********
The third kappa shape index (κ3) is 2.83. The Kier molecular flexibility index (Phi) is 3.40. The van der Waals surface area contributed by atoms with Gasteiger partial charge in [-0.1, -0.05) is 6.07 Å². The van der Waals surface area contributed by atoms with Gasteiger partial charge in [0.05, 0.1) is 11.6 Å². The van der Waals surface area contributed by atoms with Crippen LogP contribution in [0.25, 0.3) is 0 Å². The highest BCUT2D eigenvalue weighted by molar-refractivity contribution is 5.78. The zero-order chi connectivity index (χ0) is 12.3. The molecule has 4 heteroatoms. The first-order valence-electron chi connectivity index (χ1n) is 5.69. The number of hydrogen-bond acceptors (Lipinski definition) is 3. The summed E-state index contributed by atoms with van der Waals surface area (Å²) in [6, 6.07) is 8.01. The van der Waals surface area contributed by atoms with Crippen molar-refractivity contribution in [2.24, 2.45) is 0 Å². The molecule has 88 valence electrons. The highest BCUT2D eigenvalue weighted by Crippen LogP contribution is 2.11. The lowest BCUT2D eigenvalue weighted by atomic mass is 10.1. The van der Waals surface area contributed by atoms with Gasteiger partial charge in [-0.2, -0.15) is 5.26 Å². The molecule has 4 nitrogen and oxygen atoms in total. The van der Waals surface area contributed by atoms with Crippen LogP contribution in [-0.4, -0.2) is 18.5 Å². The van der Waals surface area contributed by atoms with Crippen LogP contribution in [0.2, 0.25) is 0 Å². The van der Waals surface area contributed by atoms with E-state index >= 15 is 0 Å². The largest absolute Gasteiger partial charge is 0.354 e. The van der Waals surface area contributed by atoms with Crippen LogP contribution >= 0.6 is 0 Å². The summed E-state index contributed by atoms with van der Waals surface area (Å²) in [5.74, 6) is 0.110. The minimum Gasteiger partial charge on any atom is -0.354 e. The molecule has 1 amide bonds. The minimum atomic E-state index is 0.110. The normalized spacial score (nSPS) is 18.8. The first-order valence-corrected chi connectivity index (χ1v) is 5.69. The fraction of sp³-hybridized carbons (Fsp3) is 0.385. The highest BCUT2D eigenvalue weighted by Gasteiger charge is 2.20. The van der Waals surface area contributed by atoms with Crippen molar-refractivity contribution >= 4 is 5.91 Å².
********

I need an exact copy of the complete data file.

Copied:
The third kappa shape index (κ3) is 2.83. The Kier molecular flexibility index (Phi) is 3.40. The van der Waals surface area contributed by atoms with Gasteiger partial charge in [-0.1, -0.05) is 6.07 Å². The van der Waals surface area contributed by atoms with Gasteiger partial charge in [0.05, 0.1) is 11.6 Å². The van der Waals surface area contributed by atoms with Crippen LogP contribution in [0.25, 0.3) is 0 Å². The highest BCUT2D eigenvalue weighted by molar-refractivity contribution is 5.78. The zero-order chi connectivity index (χ0) is 12.3. The molecule has 4 heteroatoms. The first-order valence-electron chi connectivity index (χ1n) is 5.69. The number of hydrogen-bond acceptors (Lipinski definition) is 3. The summed E-state index contributed by atoms with van der Waals surface area (Å²) in [6, 6.07) is 8.01. The van der Waals surface area contributed by atoms with Crippen molar-refractivity contribution in [2.24, 2.45) is 0 Å². The molecule has 88 valence electrons. The highest BCUT2D eigenvalue weighted by Crippen LogP contribution is 2.11. The lowest BCUT2D eigenvalue weighted by atomic mass is 10.1. The van der Waals surface area contributed by atoms with Gasteiger partial charge in [-0.2, -0.15) is 5.26 Å². The molecule has 4 nitrogen and oxygen atoms in total. The van der Waals surface area contributed by atoms with Crippen LogP contribution in [-0.4, -0.2) is 18.5 Å². The van der Waals surface area contributed by atoms with Crippen LogP contribution in [0.2, 0.25) is 0 Å². The van der Waals surface area contributed by atoms with E-state index >= 15 is 0 Å². The largest absolute Gasteiger partial charge is 0.354 e. The van der Waals surface area contributed by atoms with Crippen LogP contribution >= 0.6 is 0 Å². The summed E-state index contributed by atoms with van der Waals surface area (Å²) in [5.74, 6) is 0.110. The minimum Gasteiger partial charge on any atom is -0.354 e. The molecule has 1 amide bonds. The minimum atomic E-state index is 0.110. The normalized spacial score (nSPS) is 18.8. The first-order valence-corrected chi connectivity index (χ1v) is 5.69. The fraction of sp³-hybridized carbons (Fsp3) is 0.385. The highest BCUT2D eigenvalue weighted by Gasteiger charge is 2.20. The van der Waals surface area contributed by atoms with Crippen molar-refractivity contribution >= 4 is 5.91 Å².